"Los momentos más difíciles en mi vida hasta ahora han sido también los más mágicos." = "The hardest moments in my life so far have also been the most magical ones."

vrs.

"Los momentos más difíciles que en burro fueron los en que aprendí el más." = "the moments harder than a donkey were those in which I learned the most."

NOTE: this sounds very poetical. You could instead say:

"Los momentos que fueron más difíciles que tratar de guiar un burro fueron los en que aprendí el más." = "The moments that were harder than trying to lead a donkey were those in which I learned the most."

Personally, I find it a little hard to think of examples that use the comparative form and also "los momentos". A much more common comparison using "momentos" would be something like,

"Fueron momentos más difíciles que estos los que viví." = "The moments that I lived were harder than these" or using the Spanish word order "They were harder moments than these those which I lived."

When someone has just said something about a moment being difficult, just saying "Sí, pero los momento más difíciles son los en que... " is somewhat ambiguous. It could mean either "the harder moments" or "the hardest moments" (are those in which... ), but if you think about it, the difference seldom matters. When we say "the better of the two" we really just mean "the best of the two", except that we are not actually allowed to use the word "best" until we are considering at least three options. In any case, if you do want to be extra clear, you can say something like,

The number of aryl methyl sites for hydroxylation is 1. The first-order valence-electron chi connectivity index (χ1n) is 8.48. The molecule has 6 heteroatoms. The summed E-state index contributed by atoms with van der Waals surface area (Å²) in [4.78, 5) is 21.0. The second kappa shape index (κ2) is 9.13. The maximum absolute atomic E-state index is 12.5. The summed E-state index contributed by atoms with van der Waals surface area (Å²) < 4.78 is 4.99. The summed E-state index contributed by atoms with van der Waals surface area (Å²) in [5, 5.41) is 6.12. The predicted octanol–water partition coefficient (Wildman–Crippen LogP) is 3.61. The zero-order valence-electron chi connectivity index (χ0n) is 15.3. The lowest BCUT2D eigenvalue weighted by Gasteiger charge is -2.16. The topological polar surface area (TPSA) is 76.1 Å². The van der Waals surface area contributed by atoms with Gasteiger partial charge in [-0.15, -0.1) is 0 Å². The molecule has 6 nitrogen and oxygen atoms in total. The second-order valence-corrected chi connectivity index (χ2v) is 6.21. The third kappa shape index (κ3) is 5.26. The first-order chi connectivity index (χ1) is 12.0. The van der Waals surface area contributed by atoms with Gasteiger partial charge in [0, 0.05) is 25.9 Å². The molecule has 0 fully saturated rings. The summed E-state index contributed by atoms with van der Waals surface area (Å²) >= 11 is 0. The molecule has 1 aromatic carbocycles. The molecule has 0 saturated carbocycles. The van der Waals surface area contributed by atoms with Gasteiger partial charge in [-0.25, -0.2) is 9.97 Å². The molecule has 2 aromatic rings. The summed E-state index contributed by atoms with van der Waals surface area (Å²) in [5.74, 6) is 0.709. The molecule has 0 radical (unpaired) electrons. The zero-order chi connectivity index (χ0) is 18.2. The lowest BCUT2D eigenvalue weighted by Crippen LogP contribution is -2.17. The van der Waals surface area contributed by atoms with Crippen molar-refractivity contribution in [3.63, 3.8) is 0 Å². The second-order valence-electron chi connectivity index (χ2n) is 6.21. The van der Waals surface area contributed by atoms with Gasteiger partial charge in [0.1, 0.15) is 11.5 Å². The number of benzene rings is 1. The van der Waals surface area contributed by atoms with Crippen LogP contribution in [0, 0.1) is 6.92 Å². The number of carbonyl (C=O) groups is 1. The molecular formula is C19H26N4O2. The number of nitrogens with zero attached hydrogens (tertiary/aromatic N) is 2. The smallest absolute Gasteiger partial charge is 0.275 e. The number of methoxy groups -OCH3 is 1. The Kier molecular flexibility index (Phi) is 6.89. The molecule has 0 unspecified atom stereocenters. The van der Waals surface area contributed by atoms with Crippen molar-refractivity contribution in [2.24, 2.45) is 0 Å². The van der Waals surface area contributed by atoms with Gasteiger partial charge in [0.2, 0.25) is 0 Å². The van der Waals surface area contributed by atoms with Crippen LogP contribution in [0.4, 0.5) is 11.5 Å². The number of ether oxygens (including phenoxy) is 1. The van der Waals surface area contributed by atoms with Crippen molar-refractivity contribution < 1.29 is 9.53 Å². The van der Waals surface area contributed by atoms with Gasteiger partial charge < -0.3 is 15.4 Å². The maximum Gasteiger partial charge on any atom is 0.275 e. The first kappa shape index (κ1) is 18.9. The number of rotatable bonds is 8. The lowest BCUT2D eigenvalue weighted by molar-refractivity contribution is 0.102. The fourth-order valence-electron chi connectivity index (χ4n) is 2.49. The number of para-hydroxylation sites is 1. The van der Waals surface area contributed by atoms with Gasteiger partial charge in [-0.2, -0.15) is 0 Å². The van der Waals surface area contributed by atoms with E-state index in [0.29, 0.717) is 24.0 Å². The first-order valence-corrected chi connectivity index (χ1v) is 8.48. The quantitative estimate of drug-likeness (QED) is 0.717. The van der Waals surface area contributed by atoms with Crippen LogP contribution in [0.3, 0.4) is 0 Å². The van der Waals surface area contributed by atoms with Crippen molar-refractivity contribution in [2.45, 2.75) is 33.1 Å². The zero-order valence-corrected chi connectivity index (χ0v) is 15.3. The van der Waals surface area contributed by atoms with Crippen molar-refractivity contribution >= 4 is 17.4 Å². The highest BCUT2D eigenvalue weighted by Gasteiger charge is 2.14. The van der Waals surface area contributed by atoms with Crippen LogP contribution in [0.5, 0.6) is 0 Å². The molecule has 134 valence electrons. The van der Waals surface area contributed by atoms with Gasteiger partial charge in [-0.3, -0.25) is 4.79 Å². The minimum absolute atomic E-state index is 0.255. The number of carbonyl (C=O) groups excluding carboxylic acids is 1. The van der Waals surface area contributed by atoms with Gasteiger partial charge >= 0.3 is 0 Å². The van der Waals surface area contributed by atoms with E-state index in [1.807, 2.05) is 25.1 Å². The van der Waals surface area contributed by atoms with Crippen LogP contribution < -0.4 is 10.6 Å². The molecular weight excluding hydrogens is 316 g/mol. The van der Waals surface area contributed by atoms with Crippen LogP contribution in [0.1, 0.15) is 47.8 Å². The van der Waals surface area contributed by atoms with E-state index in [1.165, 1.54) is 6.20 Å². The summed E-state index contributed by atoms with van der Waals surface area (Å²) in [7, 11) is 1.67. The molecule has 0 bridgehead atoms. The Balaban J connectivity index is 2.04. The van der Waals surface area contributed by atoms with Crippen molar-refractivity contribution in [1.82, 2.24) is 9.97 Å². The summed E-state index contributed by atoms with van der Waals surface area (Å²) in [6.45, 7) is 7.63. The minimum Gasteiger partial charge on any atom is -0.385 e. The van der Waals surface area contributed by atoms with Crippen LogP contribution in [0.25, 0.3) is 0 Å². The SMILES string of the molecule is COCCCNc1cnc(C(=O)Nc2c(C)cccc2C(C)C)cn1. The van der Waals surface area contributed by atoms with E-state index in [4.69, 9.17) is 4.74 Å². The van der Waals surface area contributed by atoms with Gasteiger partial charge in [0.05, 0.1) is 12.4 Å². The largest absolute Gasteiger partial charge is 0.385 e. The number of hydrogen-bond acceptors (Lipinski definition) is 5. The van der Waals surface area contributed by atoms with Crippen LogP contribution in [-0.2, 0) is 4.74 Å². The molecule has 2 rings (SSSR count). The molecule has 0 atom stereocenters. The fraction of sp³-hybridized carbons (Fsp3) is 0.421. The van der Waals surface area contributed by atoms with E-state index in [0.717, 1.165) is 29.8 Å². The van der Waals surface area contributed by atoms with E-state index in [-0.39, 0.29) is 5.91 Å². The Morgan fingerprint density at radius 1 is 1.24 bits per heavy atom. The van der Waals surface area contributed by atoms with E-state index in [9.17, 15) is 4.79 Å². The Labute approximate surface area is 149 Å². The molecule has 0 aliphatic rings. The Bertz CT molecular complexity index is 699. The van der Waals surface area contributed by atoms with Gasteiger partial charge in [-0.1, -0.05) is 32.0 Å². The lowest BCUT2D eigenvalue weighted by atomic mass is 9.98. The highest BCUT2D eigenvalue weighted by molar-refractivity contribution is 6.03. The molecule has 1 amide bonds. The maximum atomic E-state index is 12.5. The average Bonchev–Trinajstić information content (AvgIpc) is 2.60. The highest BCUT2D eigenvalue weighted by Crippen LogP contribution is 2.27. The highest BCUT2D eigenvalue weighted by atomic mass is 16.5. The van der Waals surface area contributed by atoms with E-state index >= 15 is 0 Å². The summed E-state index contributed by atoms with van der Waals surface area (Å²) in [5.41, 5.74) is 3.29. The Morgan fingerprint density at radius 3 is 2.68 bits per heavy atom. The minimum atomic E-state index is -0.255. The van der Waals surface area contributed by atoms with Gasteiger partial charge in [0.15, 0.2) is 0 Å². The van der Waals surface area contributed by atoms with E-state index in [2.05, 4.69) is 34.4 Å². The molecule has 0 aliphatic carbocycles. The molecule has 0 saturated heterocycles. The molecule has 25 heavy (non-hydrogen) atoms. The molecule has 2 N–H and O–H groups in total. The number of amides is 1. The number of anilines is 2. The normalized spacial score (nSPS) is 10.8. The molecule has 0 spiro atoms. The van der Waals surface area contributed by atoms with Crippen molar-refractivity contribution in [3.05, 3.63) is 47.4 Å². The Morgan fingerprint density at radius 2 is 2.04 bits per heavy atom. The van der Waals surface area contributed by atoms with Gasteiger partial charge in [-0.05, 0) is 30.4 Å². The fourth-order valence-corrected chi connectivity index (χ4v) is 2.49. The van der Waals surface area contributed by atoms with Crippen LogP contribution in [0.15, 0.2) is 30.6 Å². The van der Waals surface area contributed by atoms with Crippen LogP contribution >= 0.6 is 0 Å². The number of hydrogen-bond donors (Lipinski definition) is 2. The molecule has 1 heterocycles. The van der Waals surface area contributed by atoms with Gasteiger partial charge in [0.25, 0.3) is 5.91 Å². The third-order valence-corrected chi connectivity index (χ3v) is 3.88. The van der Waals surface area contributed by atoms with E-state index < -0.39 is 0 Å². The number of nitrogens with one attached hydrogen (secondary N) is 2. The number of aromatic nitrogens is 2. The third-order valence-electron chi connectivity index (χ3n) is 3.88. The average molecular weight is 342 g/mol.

"Los momentos aun más difíciles" = "the even harder moments"

"Los momentos más difíciles que todos" = "the hardest moments of all"

4 years ago

https://www.duolingo.com/PERCE_NEIGE
PERCE_NEIGE
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Very interesting, thanks!

4 years ago

https://www.duolingo.com/tac730

The context of the sentence suggests comparative and not superlative. More is a better selection than most for this sentence